As a city, the modern capital of Mongolia has not that long history. In 1639 a buddhist monastery was founded on the place of confluence of two rivers: the Tuul and the Selbe. A century and a half later a nomadic residence of buddhist Bogd Gegeen lamas decided to settle down here — since that time the settlement received the name Urga ("Palace of the Noblemen") and became the largest city within Outer Mongolia. The status of the capital was given to that city in 1911 under the name of Niĭslel Khüree ("Capital Monastery"). The city's name was changed to Ulaanbaatar ("Red Hero") in 1924, together with the formation of the Mongolian People's Republic.
Nowadays the city is a major cultural center of the whole country and the home to almost half of Mongolia's total population. This is the place where history goes together with the modern life, traditions coexist with fashion. The high-rises stand side by side with traditional yurts, on the road you can see both novelties of the world's car industry and horses.
The center of Ulaanbaatar is Chinggis Square (till 2013 known as Sükhbaatar Square). It houses the Government Palace, the Mongolian Stock Exchange, the Central Cultural Palace Building and many other significant buildings of the city, and the monument to Genghis Khan, of course. Not far from it lies the Choijin Lama Temple, built in honour of Lama Luvsankhaidav. It is one of the best examples of the 20th century Mongolian architecture.
The most interesting buddhist site of Ulaanbaatar is the Gandantegchinlen Monastery. It managed to survive the mass destruction of religious temples which took place in the 1930s. At that time government of the country destroyed all but a few buddhist constructions of the city and decided to save the monastery as an official museum of the religion for foreigners. The splendid temples of the monastery, decorated with gold and precious stones, were aimed to create an even deeper impression on tourists. Now the Gandantegchinlen Monastery is functioning again with 150 monks living here. The main sacred object is the 26-meter-high statue of Avalokiteśvara created back in the beginning of the 20th century as a symbol of the independence of Mongolia. Around 45 kilos of gold and 56 kilos of silver were used to create this statue. It also features 2,286 precious stones and is gilded with gold leaf.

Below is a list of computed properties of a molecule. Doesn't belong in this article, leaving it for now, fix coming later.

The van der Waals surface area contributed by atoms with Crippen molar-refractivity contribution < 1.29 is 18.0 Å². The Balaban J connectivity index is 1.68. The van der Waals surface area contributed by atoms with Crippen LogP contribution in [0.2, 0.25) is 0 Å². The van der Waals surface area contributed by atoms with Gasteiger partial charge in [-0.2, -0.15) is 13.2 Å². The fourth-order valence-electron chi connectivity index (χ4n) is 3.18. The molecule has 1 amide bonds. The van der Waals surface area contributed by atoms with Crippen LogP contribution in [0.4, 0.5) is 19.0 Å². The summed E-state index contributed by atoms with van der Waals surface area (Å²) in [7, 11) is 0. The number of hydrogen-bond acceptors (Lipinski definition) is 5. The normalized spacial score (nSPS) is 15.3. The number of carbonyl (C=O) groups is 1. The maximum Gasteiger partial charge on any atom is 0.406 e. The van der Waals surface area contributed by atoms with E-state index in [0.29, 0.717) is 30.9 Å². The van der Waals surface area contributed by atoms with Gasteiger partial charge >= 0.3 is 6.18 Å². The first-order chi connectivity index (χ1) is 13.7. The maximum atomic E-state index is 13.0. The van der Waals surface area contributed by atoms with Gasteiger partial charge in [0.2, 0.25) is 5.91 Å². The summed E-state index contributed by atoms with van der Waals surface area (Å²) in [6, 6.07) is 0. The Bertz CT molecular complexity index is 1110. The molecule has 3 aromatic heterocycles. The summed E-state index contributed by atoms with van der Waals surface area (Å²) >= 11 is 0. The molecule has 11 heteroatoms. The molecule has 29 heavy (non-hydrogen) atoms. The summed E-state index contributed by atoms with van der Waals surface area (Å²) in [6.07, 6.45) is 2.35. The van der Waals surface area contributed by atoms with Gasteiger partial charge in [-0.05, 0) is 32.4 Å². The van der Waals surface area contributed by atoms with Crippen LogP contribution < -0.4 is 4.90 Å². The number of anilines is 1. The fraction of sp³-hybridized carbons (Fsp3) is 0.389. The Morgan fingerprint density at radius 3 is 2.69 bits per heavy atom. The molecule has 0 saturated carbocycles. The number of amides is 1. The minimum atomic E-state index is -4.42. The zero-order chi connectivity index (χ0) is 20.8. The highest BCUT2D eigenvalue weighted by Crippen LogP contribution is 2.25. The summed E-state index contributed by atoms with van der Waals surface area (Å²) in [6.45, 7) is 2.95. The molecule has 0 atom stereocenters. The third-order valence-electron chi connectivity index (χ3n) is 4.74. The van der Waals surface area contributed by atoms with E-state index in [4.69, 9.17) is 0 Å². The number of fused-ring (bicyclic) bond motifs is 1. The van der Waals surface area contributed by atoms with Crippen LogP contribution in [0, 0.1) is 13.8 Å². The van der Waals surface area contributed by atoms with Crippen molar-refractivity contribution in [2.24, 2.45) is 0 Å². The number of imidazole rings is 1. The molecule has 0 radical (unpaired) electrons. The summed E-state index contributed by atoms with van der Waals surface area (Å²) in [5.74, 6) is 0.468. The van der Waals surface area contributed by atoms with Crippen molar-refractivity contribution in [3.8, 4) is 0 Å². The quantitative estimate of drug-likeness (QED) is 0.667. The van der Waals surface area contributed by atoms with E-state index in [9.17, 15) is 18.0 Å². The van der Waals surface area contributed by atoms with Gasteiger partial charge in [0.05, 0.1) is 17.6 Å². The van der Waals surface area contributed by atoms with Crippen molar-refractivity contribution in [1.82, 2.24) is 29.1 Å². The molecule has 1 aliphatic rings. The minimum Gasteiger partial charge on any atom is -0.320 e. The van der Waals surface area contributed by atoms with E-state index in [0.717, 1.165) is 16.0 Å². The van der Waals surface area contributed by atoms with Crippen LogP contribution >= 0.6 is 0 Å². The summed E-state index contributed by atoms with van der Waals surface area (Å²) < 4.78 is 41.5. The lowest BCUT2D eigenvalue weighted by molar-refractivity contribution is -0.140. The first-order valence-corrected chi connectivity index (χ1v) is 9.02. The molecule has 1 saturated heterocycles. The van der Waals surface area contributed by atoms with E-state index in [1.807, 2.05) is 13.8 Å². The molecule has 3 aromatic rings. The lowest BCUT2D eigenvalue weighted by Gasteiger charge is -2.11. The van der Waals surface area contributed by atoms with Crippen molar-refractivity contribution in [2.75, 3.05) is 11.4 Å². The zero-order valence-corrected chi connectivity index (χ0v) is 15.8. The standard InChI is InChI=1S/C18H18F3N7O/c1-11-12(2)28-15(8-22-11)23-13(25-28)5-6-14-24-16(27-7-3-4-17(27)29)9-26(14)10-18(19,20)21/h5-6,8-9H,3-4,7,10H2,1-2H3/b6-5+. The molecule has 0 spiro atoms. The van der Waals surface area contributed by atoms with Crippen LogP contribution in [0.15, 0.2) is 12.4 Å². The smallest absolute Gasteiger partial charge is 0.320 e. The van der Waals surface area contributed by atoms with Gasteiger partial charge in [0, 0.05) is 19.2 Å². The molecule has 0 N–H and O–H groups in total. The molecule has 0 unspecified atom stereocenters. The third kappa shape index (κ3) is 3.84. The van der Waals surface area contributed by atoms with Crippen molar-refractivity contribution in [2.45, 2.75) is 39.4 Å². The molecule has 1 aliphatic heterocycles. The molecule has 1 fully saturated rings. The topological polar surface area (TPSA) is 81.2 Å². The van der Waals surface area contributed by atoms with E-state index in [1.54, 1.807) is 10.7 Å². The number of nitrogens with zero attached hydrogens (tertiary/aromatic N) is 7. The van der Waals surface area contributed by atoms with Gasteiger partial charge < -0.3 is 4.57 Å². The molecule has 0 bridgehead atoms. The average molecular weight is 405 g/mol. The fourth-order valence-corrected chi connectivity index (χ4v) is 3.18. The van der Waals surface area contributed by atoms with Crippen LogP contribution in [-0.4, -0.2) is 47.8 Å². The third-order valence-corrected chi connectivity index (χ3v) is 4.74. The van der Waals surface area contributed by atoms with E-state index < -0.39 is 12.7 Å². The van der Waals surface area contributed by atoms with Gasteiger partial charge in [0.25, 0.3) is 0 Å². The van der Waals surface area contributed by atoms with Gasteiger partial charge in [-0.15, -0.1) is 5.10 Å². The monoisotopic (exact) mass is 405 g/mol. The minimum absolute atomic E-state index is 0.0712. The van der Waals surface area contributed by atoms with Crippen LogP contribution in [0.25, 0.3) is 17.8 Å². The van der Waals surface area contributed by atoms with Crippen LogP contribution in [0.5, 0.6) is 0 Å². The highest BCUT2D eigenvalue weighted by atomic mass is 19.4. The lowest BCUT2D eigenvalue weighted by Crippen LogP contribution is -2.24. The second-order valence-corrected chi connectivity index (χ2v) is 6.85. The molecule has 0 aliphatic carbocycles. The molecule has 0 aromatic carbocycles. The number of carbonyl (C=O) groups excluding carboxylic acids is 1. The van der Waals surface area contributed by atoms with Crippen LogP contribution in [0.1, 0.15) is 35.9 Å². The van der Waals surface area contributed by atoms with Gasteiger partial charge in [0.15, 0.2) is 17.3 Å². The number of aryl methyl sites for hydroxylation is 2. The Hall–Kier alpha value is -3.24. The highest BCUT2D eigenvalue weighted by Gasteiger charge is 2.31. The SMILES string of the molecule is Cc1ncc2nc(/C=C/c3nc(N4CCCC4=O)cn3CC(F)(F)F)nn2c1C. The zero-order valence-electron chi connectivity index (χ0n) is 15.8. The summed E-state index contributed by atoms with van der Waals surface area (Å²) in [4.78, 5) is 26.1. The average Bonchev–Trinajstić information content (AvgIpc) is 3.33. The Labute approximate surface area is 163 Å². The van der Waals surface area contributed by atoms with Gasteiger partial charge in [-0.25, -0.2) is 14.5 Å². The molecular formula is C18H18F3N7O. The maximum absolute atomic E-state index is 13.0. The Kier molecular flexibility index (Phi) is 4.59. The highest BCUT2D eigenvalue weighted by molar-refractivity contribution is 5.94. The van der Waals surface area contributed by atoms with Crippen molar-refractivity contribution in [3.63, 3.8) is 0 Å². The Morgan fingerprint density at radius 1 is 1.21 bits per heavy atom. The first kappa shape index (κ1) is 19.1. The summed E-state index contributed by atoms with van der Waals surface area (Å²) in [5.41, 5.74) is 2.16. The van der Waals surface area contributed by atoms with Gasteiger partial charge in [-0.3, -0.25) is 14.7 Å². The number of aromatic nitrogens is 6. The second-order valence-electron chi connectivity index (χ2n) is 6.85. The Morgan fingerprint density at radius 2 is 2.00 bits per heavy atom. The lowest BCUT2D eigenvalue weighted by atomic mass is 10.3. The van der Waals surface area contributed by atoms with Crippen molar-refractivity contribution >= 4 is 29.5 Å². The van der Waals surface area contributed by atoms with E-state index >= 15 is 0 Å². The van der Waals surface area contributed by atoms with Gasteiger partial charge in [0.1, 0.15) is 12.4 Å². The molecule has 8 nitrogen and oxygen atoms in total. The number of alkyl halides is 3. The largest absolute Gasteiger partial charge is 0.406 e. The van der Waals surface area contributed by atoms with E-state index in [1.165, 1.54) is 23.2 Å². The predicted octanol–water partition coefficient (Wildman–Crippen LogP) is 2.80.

The palace of Bogd Khan — the residence of the last ruler of Mongolia — has been a museum since 1924. This complex built between the 19th and 20th centuries includes a winter and a summer residences. In addition to being an example of unique architecture which combined Mongolian traditions and the mood of that times, the palace is also notable for having an impressive art collection — sculptures, paintings and many other precious gifts that were once given to Bogd Khan.
The sights of Ulaanbaatar go far beyond the borders of the city: four peaks surrounding the city and located strictly according to four cardinal directions are considered to be holy places. The highest one — the mountain Bogd Khan Uul rising at 2,256 meters — is strongly connected to the name of Chinggis Khan. He is said to have spent the winter of 1225-1226 preparing for the battle with Tanguts. The legends say that he had hidden his weapon and treasures here and maybe it is the reason why this mountain is a strictly protected area. No one ever found the legacy of Chinggis Khan, but this area has become a nature preserve since the ancient times.
As for modern sights of Ulaanbaatar, one of the best to see is the Zaisan Memorial (1971-1979). The complex was dedicated to the 50th anniversary of the events that took place here, on Khalkhin Gol hill and honours the Soviet-Mongolian friendship. The top of the hill offers an astonishing view of the city down in the valley of the Tuul river. And AirPano panoramas will allow you to enjoy the views of Ulaanbaatar without even leaving your home!
Photos by Maxim Nasekin
20 September 2016
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